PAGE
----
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The Future of Online Education Means A Public Option For Online Colleges 

In April we observed that the trend in online education was for more and more schools and colleges to become more and more like Calbright. Recently a new report from McKinsey Consulting makes that case pretty explicitly:  successful online education, they say, will need to make five “strategic moves”:  

  1. Meet student and labor market needs
  2. Transform career planning and coaching services
  3. Revolutionize employer relationships
  4. Deliver a distinctive learning experience
  5. Build a bold and differentiated brand

All of these are things that Calbright was specifically charged to do:  

  1. All our programs are designed to quickly get students into better careers where there are a lot of good job openings
  2. All our students have individualized coaching and our Career Services staff works to connect each student to their new industry
  3. We design our programs by working directly with local industries that are hiring
  4. Calbright uses Competency Based Education to measure what our students actually know, instead of how long they have spent in the classroom, and we combine online classes with significant human contact and personal support. Our students aren’t alone.
  5. Calbright is a unique experiment in public education – the first statewide, online, community college district, that is free to all state residents and uses Competency Based Education. No one has done what we’re doing before

So obviously we at Calbright agree with McKinsey’s report on the direction online education is going, and support these recommendations. But there’s also something significant that we think McKinsey has missed: the importance of public institutions.

Public Colleges Mean Opportunity For Everyone

The McKinsey report is correct to note that there has been a massive investment in the online education sector of the economy:

Numerous digital-education start-ups are disrupting the space, driven by a rise in venture capital funding. US venture funding for education technology (edtech) grew from $1 billion to $8 billion between 2017 and 2021. In 2021, the public appetite for these investments was evident in the successful IPOs of multiple edtech companies, including that of Coursera (valuation of more than $4 billion). Edtech investment could be poised for more growth as online offerings surge and as institutions continue to shift toward blended learning grounded in cutting-edge digital technologies.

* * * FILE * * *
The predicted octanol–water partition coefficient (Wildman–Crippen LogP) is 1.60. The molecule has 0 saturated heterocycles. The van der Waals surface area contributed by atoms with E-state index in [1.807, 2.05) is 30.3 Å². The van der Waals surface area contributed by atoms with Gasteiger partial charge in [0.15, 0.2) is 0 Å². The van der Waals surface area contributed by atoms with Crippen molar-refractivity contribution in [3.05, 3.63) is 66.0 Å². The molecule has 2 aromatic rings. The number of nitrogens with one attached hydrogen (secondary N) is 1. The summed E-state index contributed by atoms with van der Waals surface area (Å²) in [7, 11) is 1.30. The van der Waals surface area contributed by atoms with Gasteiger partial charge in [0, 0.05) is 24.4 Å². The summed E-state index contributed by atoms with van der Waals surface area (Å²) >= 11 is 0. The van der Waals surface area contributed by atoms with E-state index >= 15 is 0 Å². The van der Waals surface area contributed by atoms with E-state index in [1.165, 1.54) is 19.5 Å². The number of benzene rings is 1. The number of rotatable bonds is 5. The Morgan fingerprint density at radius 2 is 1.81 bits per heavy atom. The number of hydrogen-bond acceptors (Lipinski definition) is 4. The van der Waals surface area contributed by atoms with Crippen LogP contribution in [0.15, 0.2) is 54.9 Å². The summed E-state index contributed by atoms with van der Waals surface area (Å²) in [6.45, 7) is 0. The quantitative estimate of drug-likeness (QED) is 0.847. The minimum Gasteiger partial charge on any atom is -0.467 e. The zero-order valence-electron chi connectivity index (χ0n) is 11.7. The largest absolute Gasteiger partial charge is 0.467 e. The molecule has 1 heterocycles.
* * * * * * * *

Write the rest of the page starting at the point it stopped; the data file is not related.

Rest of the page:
But all of the examples and discussion that the report raises are either about edtech startups – not even really colleges at all – or private institutions. The entire vision of online education that McKinsey puts forward is privatized, and often for-profit.

This misses something crucial, because it is not the lavishly funded ed tech startups that are the gateway to new prosperity for the vast majority of Americans looking for it;  it’s not even the private colleges that are growing so quickly in the online marketplace.

It’s the humble community colleges – along with their sister four year public colleges – that are the most effective engines of American prosperity.

Being Good For Students Is The Most Important Thing

The private sector is investing heavily in online job training, and good things will surely come of that. But research shows, over and over again, that the most likely path to new career success – and the most cost-effective – is to enroll in a community college program.  This is also the approach with the most student satisfaction. Meanwhile many private institutions, especially for-profit colleges, are predatory and can leave students worse off than when they enrolled.  

A 2019 study even found “significant wage penalties” for students who went to a for-profit college instead of a public or private nonprofit.  “For some student groups,” the report said, “earnings are higher if they drop out of community college instead of transferring to a for-profit college.”

This means that if you want to discuss the future of online education as a business, then a focus on the private sector makes sense. But if you want to discuss the future of online education as a way of supporting students, then public colleges – especially community colleges – need to be front and center. 

That sums up the difference between private and public education: public education is designed to always put the needs of the students first. Private education often has other priorities.

We Can Make Online Community College Fast, Focused, and Free

At Calbright, we believe that America needs a “public option” for education more than ever:  accessible job training that always puts the needs of the students first. Private companies have a place, they absolutely can bring new innovations to the table, but it’s public education that will make sure innovations in education are accessible and equitable

That’s the big picture on the future of online education.

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